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Friday, August 5, 2016

Who’s Watching You?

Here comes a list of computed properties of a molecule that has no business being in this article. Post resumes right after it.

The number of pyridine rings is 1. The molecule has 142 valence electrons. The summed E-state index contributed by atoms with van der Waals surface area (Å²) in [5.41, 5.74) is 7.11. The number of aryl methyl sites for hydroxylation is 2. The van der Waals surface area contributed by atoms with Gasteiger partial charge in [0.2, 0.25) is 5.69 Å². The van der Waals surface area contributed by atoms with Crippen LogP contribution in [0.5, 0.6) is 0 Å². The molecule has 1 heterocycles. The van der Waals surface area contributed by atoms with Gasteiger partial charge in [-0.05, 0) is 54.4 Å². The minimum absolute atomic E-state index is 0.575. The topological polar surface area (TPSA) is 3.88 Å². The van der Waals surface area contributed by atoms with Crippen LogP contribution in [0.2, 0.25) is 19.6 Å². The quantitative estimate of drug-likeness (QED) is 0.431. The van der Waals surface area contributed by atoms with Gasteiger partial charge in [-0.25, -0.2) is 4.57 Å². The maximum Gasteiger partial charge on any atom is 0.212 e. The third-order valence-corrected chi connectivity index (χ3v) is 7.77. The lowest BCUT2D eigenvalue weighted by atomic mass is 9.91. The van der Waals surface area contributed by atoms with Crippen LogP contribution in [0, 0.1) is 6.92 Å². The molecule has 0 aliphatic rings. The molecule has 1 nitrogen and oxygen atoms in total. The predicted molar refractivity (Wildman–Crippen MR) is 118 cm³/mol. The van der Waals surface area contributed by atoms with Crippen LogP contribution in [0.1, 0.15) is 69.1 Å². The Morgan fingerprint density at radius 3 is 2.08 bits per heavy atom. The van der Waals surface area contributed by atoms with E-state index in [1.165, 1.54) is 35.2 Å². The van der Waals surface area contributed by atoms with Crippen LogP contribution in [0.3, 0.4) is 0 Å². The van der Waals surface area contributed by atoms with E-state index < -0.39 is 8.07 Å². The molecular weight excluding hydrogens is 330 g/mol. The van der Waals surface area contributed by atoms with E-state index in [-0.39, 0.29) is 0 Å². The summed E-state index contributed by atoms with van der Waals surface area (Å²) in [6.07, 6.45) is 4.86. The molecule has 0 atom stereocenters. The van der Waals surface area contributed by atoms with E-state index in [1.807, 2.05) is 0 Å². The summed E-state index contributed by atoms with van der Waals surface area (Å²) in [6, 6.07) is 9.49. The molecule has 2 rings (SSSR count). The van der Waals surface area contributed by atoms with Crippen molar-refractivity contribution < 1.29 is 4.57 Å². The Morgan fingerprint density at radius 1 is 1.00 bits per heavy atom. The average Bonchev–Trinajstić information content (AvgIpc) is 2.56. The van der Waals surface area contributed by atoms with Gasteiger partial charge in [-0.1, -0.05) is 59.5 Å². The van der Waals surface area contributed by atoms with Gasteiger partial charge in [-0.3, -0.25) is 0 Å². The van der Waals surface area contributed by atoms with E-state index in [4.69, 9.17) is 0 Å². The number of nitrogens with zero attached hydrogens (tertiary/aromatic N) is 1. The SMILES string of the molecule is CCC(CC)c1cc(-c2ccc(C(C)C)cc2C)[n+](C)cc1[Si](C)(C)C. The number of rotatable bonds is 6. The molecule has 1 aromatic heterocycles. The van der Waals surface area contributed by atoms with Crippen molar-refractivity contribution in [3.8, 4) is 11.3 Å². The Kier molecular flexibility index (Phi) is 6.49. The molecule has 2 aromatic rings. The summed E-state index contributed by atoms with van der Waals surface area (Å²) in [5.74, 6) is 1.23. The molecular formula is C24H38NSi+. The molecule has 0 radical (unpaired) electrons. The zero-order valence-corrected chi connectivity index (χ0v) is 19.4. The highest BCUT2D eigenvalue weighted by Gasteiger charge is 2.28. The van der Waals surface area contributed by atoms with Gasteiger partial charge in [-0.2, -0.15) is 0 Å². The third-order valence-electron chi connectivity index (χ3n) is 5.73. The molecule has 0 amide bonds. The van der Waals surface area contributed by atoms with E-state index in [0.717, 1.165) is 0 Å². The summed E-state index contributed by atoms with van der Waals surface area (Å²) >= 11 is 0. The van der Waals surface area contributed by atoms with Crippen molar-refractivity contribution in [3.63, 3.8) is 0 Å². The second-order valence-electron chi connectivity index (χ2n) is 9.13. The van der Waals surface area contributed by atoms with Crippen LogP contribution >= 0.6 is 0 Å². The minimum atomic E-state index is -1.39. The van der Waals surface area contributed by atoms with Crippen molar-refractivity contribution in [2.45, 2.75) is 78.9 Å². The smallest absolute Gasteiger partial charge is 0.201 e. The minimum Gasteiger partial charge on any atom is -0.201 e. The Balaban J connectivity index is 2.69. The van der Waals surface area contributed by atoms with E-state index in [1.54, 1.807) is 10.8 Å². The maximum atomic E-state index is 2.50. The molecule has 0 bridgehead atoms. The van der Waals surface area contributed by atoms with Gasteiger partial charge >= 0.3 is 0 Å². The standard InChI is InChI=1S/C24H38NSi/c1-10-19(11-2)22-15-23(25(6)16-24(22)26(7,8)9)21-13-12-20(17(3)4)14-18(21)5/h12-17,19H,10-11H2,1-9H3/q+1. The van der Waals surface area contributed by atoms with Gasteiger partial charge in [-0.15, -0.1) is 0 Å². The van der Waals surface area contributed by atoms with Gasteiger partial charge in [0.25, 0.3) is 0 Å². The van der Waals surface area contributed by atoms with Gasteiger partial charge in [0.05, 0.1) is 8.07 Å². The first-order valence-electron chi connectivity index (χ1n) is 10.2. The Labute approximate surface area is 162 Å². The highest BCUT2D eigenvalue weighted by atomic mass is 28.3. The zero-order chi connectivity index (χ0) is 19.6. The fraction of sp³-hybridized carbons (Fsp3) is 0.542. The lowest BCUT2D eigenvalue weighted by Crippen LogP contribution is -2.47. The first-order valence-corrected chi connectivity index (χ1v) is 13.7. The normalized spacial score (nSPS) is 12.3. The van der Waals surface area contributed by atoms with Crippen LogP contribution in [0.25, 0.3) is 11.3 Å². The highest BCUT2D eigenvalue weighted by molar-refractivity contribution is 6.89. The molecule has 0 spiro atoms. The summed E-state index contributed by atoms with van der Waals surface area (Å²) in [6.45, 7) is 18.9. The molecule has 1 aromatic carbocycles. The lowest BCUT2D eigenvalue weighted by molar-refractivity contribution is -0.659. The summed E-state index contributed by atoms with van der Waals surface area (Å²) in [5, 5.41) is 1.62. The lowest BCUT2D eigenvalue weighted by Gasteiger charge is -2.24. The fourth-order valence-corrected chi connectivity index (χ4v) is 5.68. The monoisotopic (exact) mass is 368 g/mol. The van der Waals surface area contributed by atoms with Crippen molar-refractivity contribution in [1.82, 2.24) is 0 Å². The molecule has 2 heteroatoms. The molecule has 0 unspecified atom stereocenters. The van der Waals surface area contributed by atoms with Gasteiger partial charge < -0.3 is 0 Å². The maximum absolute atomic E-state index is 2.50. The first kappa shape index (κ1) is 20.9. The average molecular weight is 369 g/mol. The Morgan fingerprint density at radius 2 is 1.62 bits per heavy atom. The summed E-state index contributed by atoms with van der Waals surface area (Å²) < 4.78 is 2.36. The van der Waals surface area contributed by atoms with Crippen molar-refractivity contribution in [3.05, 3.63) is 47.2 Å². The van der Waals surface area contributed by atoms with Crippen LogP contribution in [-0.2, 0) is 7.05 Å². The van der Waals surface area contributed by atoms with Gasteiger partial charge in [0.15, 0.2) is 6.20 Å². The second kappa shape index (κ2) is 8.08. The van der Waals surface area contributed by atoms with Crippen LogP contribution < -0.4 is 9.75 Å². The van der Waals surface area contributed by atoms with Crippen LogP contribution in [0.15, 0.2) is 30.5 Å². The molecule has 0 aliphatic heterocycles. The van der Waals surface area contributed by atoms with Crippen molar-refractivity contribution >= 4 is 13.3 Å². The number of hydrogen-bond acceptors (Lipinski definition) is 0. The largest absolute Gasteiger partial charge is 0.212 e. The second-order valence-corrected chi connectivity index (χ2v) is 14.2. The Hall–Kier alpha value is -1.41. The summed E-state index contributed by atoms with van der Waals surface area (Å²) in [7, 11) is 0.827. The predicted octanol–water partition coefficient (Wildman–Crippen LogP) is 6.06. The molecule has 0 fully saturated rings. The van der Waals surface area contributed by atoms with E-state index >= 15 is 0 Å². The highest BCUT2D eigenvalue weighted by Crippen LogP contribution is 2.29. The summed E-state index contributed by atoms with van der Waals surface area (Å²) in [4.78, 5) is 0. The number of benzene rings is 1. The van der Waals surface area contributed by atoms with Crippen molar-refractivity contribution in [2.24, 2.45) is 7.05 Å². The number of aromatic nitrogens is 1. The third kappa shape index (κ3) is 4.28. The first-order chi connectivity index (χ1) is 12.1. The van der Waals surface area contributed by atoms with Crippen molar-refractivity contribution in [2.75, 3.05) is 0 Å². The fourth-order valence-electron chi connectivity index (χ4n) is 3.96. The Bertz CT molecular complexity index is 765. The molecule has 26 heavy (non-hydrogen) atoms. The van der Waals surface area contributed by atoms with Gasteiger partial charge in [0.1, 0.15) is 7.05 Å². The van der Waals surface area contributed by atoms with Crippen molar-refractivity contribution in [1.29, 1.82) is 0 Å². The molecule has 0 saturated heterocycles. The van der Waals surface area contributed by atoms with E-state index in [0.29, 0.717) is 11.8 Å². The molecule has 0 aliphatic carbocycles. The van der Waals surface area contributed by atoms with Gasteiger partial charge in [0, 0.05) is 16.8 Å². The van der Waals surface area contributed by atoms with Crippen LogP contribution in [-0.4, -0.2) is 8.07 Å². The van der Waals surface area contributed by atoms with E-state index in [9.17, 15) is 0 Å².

The week has come to an end it's FRIDAY! as we prepare ourselves for the weekend lets take a moment to be Grateful for ALL that has transpired within this week alone with these words of wisdom. Read: Psalm 34:15-22 Bible in a Year: Psalms 68-69; Romans 8:1-21 The eyes of the Lord are on the righteous. —Psalm 34:15 No matter where the athletes of the 2016 Olympics go in the city of Rio de Janeiro, they can see Jesus. Standing high above this Brazilian city and anchored to a 2,310-foot-high mountain called Corcovado is a 100-foot-tall sculpture called Cristo Redentor (Christ the Redeemer). With arms spread wide, this massive figure is visible day and night from almost anywhere in the sprawling city. As comforting as this iconic concrete and soapstone sculpture may be to all who can look up and see it, there is much greater comfort from this reality: The real Jesus sees us. In Psalm 34, David explained it like this: “The eyes of the Lord are on the righteous, and his ears are attentive to their cry” (v. 15). He noted that when the righteous call out for His help, “The Lord hears them; he delivers them from all their troubles. The Lord is close to the brokenhearted and saves those who are crushed in spirit” (vv. 17-18). Just who are the righteous? Those of us who place our trust in Jesus Christ, who Himself is our righteousness (1 Cor. 1:30). Our God oversees our lives, and He hears the cries of those who trust Him. He is near to help in our greatest times of need. Jesus has His eyes on you. —Dave Branon Sometimes, Lord, life seems out of control and I don’t know exactly which direction to take. Thank You for overseeing my life and prompting me in the right way through Your Word and Your Spirit. The Lord never lets us out of His sight. INSIGHT: As a lone fugitive running from the jealous king Saul (1 Sam. 19:1-12), David took refuge in the Philistine territory of Gath. Not only was it a foolish thing to do, it was also very dangerous. Gath was the hometown of Goliath (17:4, 23). When the Philistines discovered he was the same David who had slain their champion Goliath (18:6-7), they captured him (21:11-15). Aware that his life was in danger, David feigned insanity, foaming at the mouth as a sign of derangement (21:13). The ploy succeeded. David was released, and he made his escape. In response to God’s deliverance, David wrote Psalm 34 celebrating the God who answers prayers. “I sought the Lord, and he answered me” (v. 4). Sim Kay Tee

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